When my wife and I got married, I offered to clean it up if she would cook it. It took her two seconds to accept that offer, like in a partnership. She decided to work outside the home only while the kids were at school, and we sacrificed greatly to honor this shared desire. Most days she was in the school, community and church as a professional volunteer. Most mornings, week-ends and evenings she was with our kids. I never said any other mom had to do what my wife was doing! We were no better than anyone else. It was a personal decision for us. If the Bible is egalitarian, was I wrong, or even sinful, to arrange our lives like this?
I believe men and women both bear the image of God as stated in Genesis 1:27. Imago Dei!  We are equal image bearers. Man is not better than woman, nor the counter. Forgive me Lord for any time I have portrayed domineering or condescending attitudes. But male and female are obviously opposites in many characteristics—anatomy, chemical hormones, emotional expressions, neuromuscular attributes. Is it possible to celebrate and be different in roles, perspectives and responsibilities? We won’t even get into reproduction and child bearing as espoused in Grant’s Divine Sex: A Compelling Vision for Christian Relationships.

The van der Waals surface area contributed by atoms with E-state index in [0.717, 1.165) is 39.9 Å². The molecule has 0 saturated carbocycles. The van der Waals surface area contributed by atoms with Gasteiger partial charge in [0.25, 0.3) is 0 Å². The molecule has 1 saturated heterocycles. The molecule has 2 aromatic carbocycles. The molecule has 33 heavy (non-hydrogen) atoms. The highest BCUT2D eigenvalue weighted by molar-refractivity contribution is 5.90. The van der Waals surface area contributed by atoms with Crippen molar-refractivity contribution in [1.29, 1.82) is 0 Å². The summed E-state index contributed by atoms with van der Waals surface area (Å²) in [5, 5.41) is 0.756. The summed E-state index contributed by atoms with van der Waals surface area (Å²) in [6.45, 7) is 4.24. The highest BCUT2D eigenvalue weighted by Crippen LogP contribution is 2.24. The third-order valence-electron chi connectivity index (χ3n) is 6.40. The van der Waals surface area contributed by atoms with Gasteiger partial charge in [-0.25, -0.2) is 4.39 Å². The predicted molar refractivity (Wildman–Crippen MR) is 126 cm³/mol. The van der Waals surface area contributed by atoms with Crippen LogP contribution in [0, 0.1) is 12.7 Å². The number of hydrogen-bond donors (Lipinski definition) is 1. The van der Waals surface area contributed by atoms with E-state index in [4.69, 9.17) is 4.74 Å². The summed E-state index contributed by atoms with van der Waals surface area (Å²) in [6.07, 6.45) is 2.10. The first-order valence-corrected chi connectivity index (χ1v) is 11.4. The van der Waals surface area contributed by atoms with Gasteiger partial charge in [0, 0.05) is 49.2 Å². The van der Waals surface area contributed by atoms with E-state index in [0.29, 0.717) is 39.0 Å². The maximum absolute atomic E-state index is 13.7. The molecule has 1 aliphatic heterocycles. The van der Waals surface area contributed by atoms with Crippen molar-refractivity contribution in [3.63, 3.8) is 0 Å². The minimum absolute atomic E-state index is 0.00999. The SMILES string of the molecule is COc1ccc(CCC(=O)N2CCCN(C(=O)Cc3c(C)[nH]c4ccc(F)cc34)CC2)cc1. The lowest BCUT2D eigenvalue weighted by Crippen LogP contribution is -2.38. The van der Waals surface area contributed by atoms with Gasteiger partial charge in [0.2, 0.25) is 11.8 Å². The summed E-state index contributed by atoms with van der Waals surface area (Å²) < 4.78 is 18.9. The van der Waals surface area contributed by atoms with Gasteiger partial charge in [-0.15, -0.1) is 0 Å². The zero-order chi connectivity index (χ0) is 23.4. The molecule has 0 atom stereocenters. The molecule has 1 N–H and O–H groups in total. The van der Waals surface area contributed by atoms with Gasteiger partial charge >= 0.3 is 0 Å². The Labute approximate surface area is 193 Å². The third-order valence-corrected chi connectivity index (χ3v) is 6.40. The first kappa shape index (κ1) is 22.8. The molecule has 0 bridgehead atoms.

Please realize, I’m not against egalitarian in the church world, I probably don’t understand it! Any called and gifted female may pastor one of my churches. There was not a ministry in my church a woman was prohibited from leading under my influence. Missionary, evangelist, prophet, song leader, Deaconess, communion server, preacher, teacher, baptizer, baby dedicator…